At the end of ACL 2008, Dave Grohl asked for mercy from the security guards who had nabbed a kid who had just bolted across the stage. “Go easy on him. He’s not an assassin, just some drunk college dork.” The dork’s people, all 60,000 of them, shouted their support.
The Foo Fighters closed out the festival with hits and misses, a Mose Allison cover, a few drum solos (they had to fill an hour and half after all), a hilarious triangle solo, and lots of jabber and good-natured cursing from Grohl. Oh, and a few very pretty acoustic numbers, with piano from Rami Jaffe and fiddle from Jessie Green. I suppose I should have risked what remained of my dust-encrusted body to get close enough to actually see the dudes, as opposed to the virtual big screen dudes, but from my lawn chair half a mile away the light show was excellent and the drunk girls behind me offered unintentionally brilliant Mystery Science Theatre commentary. And it’s not like I’d know a great Foo Fighters set from an average one to begin with. They were loud. The masses sang along to “My Hero.” People were happy.
I showed up a little late to day three, but early enough to catch the last three songs from AA Bondy, including a boot stomping take on “Vice Rag” and an “old song from the British gospel group Bananarama.” Bondy worked his self-effacing charm, apologizing for being distracted by the Foo Fighters light show in full test on the other end of the park. “I should have brought my pyro,” he said. “What’s an acoustic guitar without twelve-foot columns of flame?”
I took my iced coffee and blanket to the AMD stage to hear the last few songs from Nicole Atkins and the Sea, a band who rocked the jam with much less annoyance than Blues Traveler (that hoary act would play later in the day), and camp out for Gillian Welch and David Rawlings, who attempted to sound check as the Kills thumped and moaned at a stage just a park slope away. Welch’s mid-day set wound up plagued by false starts and feedback and wind blowing over their acoustic mics, which doesn’t mean they weren’t great.
(Welch and Rawlings)
I hung back, up on a hill, to catch half of Stars’ set, which sounded fine, occasionally beautiful, even if singer Torquil Campbell is perpetually trying out for the Smiths (and even if the Fleetwood Mac comparisons are amongst the silliest ever made). The lines from “A Thread Cut with a Carving Knife,” “Raise a trembling glass and shout fuck the war!” and a dedication of “Going, Going Gone” to George Bush sounded sincere, and as their fuzzy and chimey ‘80s traditionalism and Amy Millan’s small, lovely voice rolled over me I felt a share of the band’s good fortune to be at this sun-soaked, breezy park on a Sunday afternoon.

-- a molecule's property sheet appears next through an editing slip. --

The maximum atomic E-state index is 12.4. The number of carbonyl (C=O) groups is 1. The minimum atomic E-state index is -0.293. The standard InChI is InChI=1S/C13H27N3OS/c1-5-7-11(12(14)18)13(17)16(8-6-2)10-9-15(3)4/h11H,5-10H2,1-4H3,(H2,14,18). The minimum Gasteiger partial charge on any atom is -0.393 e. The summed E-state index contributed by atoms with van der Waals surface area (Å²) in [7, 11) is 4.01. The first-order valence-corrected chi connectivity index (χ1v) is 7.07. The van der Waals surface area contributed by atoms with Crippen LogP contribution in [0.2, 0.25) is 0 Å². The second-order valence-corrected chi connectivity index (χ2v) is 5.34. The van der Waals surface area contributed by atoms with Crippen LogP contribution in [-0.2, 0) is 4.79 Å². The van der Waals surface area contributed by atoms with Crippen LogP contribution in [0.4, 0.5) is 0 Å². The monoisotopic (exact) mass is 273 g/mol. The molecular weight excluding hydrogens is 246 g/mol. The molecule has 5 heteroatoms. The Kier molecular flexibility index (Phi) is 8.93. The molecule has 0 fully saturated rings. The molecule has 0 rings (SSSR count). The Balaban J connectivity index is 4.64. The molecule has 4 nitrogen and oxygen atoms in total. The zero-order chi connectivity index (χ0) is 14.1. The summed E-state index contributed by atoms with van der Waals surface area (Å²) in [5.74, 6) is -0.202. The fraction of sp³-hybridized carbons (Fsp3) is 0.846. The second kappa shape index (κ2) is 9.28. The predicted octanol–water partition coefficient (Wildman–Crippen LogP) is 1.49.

(T-shirts that passed by during Stars: Reality Is Fabulous. What’s Another Word for Thesaurus? Make Levees Not War. I Listen to Bands that Don’t Even Exist Yet.)
As the lawn chair platoons multiplied around me, I scurried to the opposite side of Zilker to hear the final notes of Silversun Pickups, notes that were made by a collapsing drum set and mic stands, and a drummer sprawled over the trashed heap of metal and wood. Singer Brian Aubert jumped down off the stage and into the photo pit to high five the front row. (Excellent. Wish I had gotten here earlier.)
Gnarls Barkley was next, which meant missing Okkervil River and the Raconteurs, but my hunch was right. Cee-Lo and Danger Mouse have figured out how to completely rethink their recordings in a punk soul fashion, bashing and thrashing with little digital assistance. I didn’t see a laptop on stage, just a splash-and-trash rock drummer, second percussionist, stand up bass and twin organs, all performers decked out in sequined bow ties, and Cee-Lo in a black high priest cape, which didn’t last long.
“Are you ready to rock and roll?” he asked. Sure, why not, as the hair on my legs quivered from the bass thump and the crush around me went nuts. Highlights included “Surprise,” which ended with a staggering solo acoustic strumming riff, the Violent Femmes’ “Gone Daddy Gone” (with Danger Mouse banging away on a xylophone), the distended reggae warp of “Blind Mary” from The Odd Couple and the scary beautiful frenzy of the song I most wanted to hear, “Just a Thought.”
“This is a bittersweet day for us,” Cee-Lo said. “It’s the end of our four month tour, so it’s as bittersweet as this song.” ACL 2008 was festival that, for me anyway, climaxed with a chilling sunset performance of a song about contemplating suicide. Even the hottest party needs a catharsis.